Broaden Your Mind, And Your Portfolio

Editor's Views: Why do we allow home bias to creep into our investment portfolios when we pride ourselves on being so broad-based in the rest of our lives? 

Holly Black 30 October, 2020 | 10:32AM
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“Are you local?” was the question asked many a time in by Tubbs in League of Gentlemen.

It’s a question you should ask of your investment portfolio, too. Of course, Tubbs was trying to keep non-locals out of her strange village, whereas you should likely be thinking more about opening up the borders of your portfolio to the wider world.

It’s no surprise that the majority of people have “Home Bias” in their portfolio – that is, we have the majority of our assets invested in our domestic stock market or home-grown bonds. Us humans are creatures of habit and we crave the familiar. We want to invest in stocks we already know and love, it makes them easier to understand and often it makes us feel as though we own a small slither of a brand we identify with.

While globalisation has made the world smaller and broadened our horizons, it hasn’t broadened our investment portfolios. That’s a problem because it leaves us vulnerable to the movements of one stock market, and it’s a problem because indices are usually heavily concentrated in certain sectors (think banks and oil on the FTSE 100, or tech stocks on the US Nasdaq), leaving us vulnerable to the performance of one or two industries.

It's something I addressed in my own portfolio a few years ago, when I realised that four of the six funds I held at the time had a major UK skew. Today my only specific UK exposure is through a UK smaller companies investment trust but I'm still aware that there is comfort in the global and US-focused funds I hold, because I recognise the names they invest in. 

It’s strange that we allow this bias to creep in when so many of us pride ourselves on being broad-based. We claim to have an eclectic taste in music, to enjoy travelling to experience different cultures, and to crave foods from different regions of the world. We should really think about putting this into practice in our portfolios too.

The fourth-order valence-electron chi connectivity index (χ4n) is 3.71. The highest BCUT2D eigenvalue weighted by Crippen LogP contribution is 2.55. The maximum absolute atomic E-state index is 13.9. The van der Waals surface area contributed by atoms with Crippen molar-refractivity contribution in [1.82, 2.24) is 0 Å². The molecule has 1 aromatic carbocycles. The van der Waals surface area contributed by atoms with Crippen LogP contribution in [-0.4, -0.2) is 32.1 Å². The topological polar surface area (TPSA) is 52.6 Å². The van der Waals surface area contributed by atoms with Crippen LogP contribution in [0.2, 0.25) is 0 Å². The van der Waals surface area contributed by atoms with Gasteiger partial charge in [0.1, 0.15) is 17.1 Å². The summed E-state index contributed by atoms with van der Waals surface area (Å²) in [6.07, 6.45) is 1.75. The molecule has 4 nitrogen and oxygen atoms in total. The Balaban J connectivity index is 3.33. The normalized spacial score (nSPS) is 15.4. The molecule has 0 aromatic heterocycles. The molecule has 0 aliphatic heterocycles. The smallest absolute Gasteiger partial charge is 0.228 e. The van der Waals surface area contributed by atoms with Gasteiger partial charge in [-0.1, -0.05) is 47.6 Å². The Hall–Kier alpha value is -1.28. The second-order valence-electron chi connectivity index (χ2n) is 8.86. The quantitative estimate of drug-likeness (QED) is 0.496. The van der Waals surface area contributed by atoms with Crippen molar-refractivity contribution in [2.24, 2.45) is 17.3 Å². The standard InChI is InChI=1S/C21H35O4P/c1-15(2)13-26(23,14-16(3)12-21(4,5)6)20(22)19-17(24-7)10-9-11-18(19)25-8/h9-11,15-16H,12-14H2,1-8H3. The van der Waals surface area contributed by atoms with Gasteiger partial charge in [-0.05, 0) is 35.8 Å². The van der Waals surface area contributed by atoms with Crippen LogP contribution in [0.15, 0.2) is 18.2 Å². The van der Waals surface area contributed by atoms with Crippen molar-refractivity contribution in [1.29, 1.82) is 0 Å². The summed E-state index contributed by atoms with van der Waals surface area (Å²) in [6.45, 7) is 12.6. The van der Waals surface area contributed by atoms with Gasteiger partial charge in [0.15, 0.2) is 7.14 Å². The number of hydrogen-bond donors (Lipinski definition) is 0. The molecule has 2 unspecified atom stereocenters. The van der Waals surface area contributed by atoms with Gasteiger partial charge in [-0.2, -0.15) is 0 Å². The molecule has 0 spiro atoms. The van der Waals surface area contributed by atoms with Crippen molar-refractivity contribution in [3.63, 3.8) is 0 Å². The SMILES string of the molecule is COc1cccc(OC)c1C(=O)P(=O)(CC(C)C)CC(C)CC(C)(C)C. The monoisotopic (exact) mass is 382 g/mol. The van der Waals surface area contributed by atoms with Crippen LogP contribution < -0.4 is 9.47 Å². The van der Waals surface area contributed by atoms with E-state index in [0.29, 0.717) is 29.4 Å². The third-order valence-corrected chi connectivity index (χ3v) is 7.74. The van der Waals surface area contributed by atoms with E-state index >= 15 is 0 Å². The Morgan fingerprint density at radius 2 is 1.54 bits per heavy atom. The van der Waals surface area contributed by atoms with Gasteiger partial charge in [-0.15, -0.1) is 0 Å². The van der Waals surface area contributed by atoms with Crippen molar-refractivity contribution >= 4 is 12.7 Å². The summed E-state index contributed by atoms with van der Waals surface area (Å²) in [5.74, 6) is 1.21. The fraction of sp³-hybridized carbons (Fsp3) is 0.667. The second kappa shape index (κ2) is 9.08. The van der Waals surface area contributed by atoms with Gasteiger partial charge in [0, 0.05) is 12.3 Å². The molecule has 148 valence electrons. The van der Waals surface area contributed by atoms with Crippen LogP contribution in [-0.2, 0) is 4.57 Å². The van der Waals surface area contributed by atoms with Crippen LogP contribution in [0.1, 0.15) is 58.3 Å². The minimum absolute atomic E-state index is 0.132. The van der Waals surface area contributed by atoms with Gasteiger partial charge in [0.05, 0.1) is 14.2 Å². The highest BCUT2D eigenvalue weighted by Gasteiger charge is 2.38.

Worth the Risk? 

It’s a commonly held belief that in investing, greater risk means greater returns. But it’s not always true. If it were, then we’d all ramp up the risk in the happy knowledge it would all work out in the end.

But our analysis this week showed that sometimes taking a more cautious approach can really pay off. We looked at the average returns of cautious, moderate and adventurous funds over the past five years and guess which one came out worst? (Or don’t guess – read the article).

This year has been a tumultuous one for global stock markets, but if we look back further than just the past few months, it’s clear it hasn’t always been plain sailing. Trade tensions between the US and China, Brexit and a UK General Election are just a few of the issues that markets have had to grapple with in recent years.

The idea of long-term investing is that you hold your stocks long enough that they recover from such sell-offs, but that can take longer than you think. And this is why we often say that investing is just as much about the journey as the end point. Because if you can’t wait long enough for that recovery, or waiting for it is going to cause you sleepless nights – maybe the cautious fund is the better choice. Particularly if it can beat its bolder counterpart in the interim.

Good Money Week 

This week is Good Money Week. I’m not sure who decides this stuff – apparently this week the world also celebrated National Cat Day (29th), National Oatmeal Day (also 29th) and National Mincemeat Day (26th). It was a big week!

Good Money Week asks us to think about sustainable and ethical choices when it comes to our savings, pensions and investments. That is, perhaps, more important this year than any other, I think.

In the middle of a global pandemic, on the brink of tougher lockdown measures, and with (dare I say it) Christmas on its way, I’ve been thinking more than ever about what I do with my money and whether I’m putting any good out into the world with my choices.

That doesn’t mean I’ve rushed out and bought a load of ethical funds, but it does mean I’m making a real effort to shop locally where possible and to “pay it forward” by popping an extra £1 in a charity tin where I can or taking advantage of the local coffee shop’s initiative to buy a drink for someone who can’t afford their own.

Good Money Week is great if it starts a conversation or gets us thinking about all this, but keeping this going over the long-term is how we really do good


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The information contained within is for educational and informational purposes ONLY. It is not intended nor should it be considered an invitation or inducement to buy or sell a security or securities noted within nor should it be viewed as a communication intended to persuade or incite you to buy or sell security or securities noted within. Any commentary provided is the opinion of the author and should not be considered a personalised recommendation. The information contained within should not be a person's sole basis for making an investment decision. Please contact your financial professional before making an investment decision.

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About Author

Holly Black  is Senior Editor,